The high-rises themselves
grew out of Penns attempt to ensure that it would stay competitive
in the changing higher-education climate of the post-war years. In the
aftermath of World War II, Penn commissioned a far-reaching educational
survey designed to identify its strengths and weaknesses and map out a
strategic plan for the future. The results of the survey, which cost $700,000
and took five years to complete, were released in 1960. It recommended
that Penn increase its enrollment dramatically "to make room for
the most gifted and promising of the rising generation"; increase
the physical size of the campus by acquiring new properties; create a
"pedestrian" environment by closing off many of the streets
that crisscrossed the campus; and develop a "residential university"
of scholars and students by building enough dormitories to house the bulk
of undergraduate students on campus.
As University officials moved
to acquire key sites from the city and close off several city streets,
the outlines of Penns modern campus began to emerge. But howand
whereto house the extra 3,500 undergraduate students envisioned
in the report? At the time, students wanting to live on campus had two
choices: fraternity houses, which housed about 700 people, or the Quadrangle
buildings, with room for about 1,600. While the obvious place for any
new dormitories was in the vast expanses of the Hamilton Village area
on the west end of campus, deciding exactly what kind of buildings would
go up on the site was far more complex.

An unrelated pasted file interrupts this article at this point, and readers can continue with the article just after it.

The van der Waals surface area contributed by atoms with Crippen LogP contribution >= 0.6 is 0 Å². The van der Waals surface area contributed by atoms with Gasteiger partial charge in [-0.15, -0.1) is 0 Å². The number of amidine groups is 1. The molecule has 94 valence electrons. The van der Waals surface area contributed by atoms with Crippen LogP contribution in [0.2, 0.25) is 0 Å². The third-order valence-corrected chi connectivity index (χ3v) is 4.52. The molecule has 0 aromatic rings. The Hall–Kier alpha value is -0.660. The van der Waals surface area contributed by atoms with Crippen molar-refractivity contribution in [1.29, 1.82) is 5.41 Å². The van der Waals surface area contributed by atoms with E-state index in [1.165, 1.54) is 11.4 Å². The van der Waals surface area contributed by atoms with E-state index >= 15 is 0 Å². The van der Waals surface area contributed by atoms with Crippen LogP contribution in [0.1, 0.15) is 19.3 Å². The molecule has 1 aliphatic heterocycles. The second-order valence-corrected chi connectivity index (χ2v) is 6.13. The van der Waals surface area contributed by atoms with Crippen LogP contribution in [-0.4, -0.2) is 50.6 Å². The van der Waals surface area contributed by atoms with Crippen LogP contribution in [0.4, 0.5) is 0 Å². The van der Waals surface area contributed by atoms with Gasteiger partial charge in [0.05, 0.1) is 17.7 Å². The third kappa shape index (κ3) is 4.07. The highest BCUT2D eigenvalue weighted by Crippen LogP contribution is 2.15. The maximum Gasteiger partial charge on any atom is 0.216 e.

Initially, Penn hired a Center
City architectural firm (which counted two members of Perkins faculty
among its partners) to develop a plan. It called for a series of six low-rise
college houses, modeled on those at Yale, to be laid out in a series of
interconnected quadrangles. The plan would have been able to house about
1,200 students, making it incompatible with the Universitys projected
increase in students. Penn officials went back to the drawing board.
"So then they brought
in a new firm, and they said, Suppose instead of keeping it down
to four stories high, suppose we make some six-story buildings and we
allow elevators? And they came in, and they got on the area about
1,600 students," Perkins says. "But we were still talking about
getting 3,500 on. Well, you could see what the answer to that was: You
go up in the air so you get 3,500 on, and thats how the block
As groundbreaking for the
new buildings approached, Penn officials asked Perkins to head the design
team along with the late Mario Romanach, then a well-regarded young architect
on the faculty. In designing the buildings, the two were hampered by the
fact that Penn was neither willing nor able to spend much of its own money
on the project. "The University was not very well-off, you know.
Back then it hadI wont say it was broke, but its endowment
was tiny at the time," Perkins explains.
In an effort to cut costs,
the buildings were to be done on a "fast-track," a system in
which the architect and contractor were appointed at the same time and